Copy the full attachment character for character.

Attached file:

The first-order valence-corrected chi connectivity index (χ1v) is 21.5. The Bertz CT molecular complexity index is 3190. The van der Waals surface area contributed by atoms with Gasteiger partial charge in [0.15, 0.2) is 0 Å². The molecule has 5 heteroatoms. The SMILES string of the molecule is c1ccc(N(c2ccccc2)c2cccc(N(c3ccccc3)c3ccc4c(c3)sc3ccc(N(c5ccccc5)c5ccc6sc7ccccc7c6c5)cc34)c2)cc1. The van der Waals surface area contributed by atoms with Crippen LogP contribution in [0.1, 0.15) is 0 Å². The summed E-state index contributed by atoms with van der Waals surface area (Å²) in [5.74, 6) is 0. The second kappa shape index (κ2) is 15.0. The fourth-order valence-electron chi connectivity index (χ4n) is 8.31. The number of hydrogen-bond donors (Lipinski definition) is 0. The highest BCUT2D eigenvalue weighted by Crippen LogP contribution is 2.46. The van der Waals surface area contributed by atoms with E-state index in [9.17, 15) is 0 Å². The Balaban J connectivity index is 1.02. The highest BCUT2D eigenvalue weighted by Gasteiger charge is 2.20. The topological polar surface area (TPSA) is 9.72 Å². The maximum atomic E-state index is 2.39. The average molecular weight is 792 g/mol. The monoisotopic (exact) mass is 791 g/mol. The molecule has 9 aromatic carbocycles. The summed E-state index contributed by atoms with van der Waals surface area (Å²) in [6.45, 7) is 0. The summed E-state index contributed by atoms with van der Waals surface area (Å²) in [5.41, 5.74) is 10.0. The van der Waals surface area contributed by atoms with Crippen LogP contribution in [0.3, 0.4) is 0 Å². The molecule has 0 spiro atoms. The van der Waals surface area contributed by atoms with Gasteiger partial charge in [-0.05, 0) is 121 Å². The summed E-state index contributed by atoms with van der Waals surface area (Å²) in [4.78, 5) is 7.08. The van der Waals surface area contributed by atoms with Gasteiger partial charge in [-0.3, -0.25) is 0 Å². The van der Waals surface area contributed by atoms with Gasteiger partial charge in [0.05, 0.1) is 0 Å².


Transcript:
The first-order valence-corrected chi connectivity index (χ1v) is 21.5. The Bertz CT molecular complexity index is 3190. The van der Waals surface area contributed by atoms with Gasteiger partial charge in [0.15, 0.2) is 0 Å². The molecule has 5 heteroatoms. The SMILES string of the molecule is c1ccc(N(c2ccccc2)c2cccc(N(c3ccccc3)c3ccc4c(c3)sc3ccc(N(c5ccccc5)c5ccc6sc7ccccc7c6c5)cc34)c2)cc1. The van der Waals surface area contributed by atoms with Crippen LogP contribution in [0.1, 0.15) is 0 Å². The summed E-state index contributed by atoms with van der Waals surface area (Å²) in [5.74, 6) is 0. The second kappa shape index (κ2) is 15.0. The fourth-order valence-electron chi connectivity index (χ4n) is 8.31. The number of hydrogen-bond donors (Lipinski definition) is 0. The highest BCUT2D eigenvalue weighted by Crippen LogP contribution is 2.46. The van der Waals surface area contributed by atoms with E-state index in [9.17, 15) is 0 Å². The Balaban J connectivity index is 1.02. The highest BCUT2D eigenvalue weighted by Gasteiger charge is 2.20. The topological polar surface area (TPSA) is 9.72 Å². The maximum atomic E-state index is 2.39. The average molecular weight is 792 g/mol. The monoisotopic (exact) mass is 791 g/mol. The molecule has 9 aromatic carbocycles. The summed E-state index contributed by atoms with van der Waals surface area (Å²) in [6.45, 7) is 0. The summed E-state index contributed by atoms with van der Waals surface area (Å²) in [5.41, 5.74) is 10.0. The van der Waals surface area contributed by atoms with Crippen LogP contribution in [0.3, 0.4) is 0 Å². The molecule has 0 spiro atoms. The van der Waals surface area contributed by atoms with Gasteiger partial charge in [-0.05, 0) is 121 Å². The summed E-state index contributed by atoms with van der Waals surface area (Å²) in [4.78, 5) is 7.08. The van der Waals surface area contributed by atoms with Gasteiger partial charge in [-0.3, -0.25) is 0 Å². The van der Waals surface area contributed by atoms with Gasteiger partial charge in [0.05, 0.1) is 0 Å².